If this has proven too awkward for the simple cases, we could add a create overload that takes a direct Header value. Unfortunately adding a "real" initializer seems impossible.

The size of the extra capacity is not necessarily easy to access -- forcing every ManagedBuffer allocation to call malloc_size could cause a performance problem.

1 Like

I just thought of an additional problem, a potential bug in the current ManagedBuffer implementation:

  1. When create's closure throws, the header property remains uninitialized. However, the runtime/compiler isn't aware of this, and it will run the just-allocated object's deinitializer, as usual. When the custom deinit override accesses the header property, bad things will happen.

The behaviour of minimumCapacity would also be consistent with general behaviour of malloc: when you call malloc you get a buffer at least as big as the one you asked for. You generally don't get to assume anything about that larger size, though (except with things like malloc_size), and must program as though you only had the space you asked for.

If we go whole-hog and get realloc support in here too then this becomes a perfect match for the behaviour of allocators more broadly.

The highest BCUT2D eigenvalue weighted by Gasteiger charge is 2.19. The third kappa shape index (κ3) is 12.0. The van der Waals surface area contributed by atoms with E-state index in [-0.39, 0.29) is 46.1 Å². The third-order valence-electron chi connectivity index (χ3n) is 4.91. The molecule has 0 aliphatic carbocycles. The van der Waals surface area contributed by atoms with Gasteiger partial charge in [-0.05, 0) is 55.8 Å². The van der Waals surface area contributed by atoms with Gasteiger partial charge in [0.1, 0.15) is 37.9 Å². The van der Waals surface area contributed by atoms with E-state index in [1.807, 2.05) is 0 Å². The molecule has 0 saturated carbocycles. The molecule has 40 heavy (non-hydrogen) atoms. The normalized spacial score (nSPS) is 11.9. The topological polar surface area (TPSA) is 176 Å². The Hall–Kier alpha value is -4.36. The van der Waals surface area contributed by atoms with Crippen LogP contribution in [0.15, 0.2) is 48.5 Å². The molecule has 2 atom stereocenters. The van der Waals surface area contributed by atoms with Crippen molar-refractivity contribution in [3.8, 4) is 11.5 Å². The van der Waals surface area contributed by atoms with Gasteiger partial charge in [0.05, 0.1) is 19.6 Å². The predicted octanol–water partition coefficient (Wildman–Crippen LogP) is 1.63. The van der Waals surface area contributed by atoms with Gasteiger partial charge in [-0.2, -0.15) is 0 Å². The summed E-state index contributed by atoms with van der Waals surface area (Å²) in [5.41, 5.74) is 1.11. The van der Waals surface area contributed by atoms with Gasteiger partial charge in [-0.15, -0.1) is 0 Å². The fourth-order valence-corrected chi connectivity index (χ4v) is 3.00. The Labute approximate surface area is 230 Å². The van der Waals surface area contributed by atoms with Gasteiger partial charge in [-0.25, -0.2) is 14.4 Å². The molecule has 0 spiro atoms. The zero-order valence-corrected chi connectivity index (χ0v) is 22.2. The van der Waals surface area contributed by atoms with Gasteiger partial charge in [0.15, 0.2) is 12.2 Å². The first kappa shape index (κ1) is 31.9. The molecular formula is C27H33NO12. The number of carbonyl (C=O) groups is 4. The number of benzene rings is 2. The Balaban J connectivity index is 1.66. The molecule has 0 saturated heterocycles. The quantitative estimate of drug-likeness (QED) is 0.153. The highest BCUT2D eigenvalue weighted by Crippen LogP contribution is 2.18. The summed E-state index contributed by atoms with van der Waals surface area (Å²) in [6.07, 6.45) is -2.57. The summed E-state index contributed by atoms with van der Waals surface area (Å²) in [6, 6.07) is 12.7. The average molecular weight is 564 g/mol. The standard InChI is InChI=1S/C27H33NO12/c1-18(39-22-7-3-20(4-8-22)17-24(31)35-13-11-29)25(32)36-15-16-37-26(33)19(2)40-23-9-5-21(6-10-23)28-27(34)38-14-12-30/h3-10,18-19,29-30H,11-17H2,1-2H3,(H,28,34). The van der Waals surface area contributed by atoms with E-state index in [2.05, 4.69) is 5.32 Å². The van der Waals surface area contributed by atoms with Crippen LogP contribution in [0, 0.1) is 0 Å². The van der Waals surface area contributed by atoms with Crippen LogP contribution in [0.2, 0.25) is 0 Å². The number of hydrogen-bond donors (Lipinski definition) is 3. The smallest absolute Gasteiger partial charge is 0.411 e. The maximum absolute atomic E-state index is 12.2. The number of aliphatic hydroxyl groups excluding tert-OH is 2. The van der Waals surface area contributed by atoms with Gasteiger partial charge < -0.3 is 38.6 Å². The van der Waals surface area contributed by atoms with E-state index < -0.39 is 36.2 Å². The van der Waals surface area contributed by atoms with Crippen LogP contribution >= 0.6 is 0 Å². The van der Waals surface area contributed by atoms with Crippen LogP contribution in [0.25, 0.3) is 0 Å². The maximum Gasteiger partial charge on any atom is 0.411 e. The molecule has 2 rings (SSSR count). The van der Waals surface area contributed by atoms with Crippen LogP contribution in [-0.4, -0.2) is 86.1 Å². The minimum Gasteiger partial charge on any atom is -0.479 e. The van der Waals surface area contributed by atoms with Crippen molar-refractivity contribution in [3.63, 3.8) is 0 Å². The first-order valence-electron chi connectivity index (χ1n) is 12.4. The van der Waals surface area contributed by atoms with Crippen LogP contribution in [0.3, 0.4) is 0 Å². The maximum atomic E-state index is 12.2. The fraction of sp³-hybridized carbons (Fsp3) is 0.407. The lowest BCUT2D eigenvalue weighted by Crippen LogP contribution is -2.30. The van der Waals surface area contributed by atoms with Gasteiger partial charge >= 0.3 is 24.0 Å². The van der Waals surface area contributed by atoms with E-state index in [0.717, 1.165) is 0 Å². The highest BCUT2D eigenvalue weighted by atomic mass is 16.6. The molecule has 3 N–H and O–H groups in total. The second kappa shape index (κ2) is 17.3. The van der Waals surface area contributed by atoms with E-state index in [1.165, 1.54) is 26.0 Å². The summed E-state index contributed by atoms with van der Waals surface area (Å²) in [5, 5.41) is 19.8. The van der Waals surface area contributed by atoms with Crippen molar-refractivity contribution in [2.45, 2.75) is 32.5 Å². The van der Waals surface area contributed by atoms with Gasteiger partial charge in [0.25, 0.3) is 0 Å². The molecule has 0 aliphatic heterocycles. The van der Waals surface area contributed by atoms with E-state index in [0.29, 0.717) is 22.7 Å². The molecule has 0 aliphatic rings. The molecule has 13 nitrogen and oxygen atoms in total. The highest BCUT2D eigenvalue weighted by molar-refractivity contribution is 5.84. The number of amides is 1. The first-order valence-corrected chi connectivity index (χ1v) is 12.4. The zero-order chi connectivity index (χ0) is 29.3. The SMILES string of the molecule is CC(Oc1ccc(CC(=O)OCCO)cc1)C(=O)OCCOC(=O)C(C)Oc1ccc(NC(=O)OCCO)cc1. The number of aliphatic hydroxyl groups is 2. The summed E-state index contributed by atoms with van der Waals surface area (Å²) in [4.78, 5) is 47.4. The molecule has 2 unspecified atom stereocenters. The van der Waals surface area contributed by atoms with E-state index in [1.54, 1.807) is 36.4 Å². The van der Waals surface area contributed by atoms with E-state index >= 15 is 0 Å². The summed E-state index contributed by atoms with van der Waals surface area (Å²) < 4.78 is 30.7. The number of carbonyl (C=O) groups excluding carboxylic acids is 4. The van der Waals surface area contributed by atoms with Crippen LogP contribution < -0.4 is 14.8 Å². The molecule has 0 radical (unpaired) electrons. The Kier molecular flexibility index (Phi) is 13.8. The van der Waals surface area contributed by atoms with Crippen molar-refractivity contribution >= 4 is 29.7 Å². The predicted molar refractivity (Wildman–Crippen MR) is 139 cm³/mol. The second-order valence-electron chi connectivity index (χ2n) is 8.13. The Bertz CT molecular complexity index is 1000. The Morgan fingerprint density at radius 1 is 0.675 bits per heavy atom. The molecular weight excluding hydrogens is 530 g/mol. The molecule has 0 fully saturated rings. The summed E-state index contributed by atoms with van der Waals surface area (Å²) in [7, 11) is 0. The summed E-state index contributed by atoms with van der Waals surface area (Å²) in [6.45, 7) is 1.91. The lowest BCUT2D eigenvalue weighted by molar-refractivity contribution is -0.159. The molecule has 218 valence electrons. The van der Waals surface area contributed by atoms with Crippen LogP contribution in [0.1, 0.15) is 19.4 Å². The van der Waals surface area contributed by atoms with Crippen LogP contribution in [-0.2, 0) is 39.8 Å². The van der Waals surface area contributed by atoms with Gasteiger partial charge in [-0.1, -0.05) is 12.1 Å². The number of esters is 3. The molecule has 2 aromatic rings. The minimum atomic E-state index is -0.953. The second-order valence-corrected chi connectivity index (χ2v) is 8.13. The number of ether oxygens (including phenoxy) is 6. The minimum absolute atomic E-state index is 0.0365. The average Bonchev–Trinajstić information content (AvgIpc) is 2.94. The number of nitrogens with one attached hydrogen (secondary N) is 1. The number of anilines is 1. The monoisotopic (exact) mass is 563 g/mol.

3 Likes

Yeah, this is what confused me - the only information that object has is its own address, but ManagedBuffer doesn't actually expose its layout (and unless the header is a type imported from C, we cannot assume its layout). The pointers used by withUnsafePointerTo{Header/Elements} are documented as only being valid for the closure scope, so the header shouldn't ever contain direct pointers in to the buffer.

Of course, this is a little bit ridiculous - every instance of ManagedBuffer does have a stable pointer to its buffer for as long as that instance is alive, but that's stdlib-internal. One thing we might consider is exposing pointers which can escape as part of a (pointer, owner) pair, or documenting that these pointers are guaranteed to be stable for a given instance.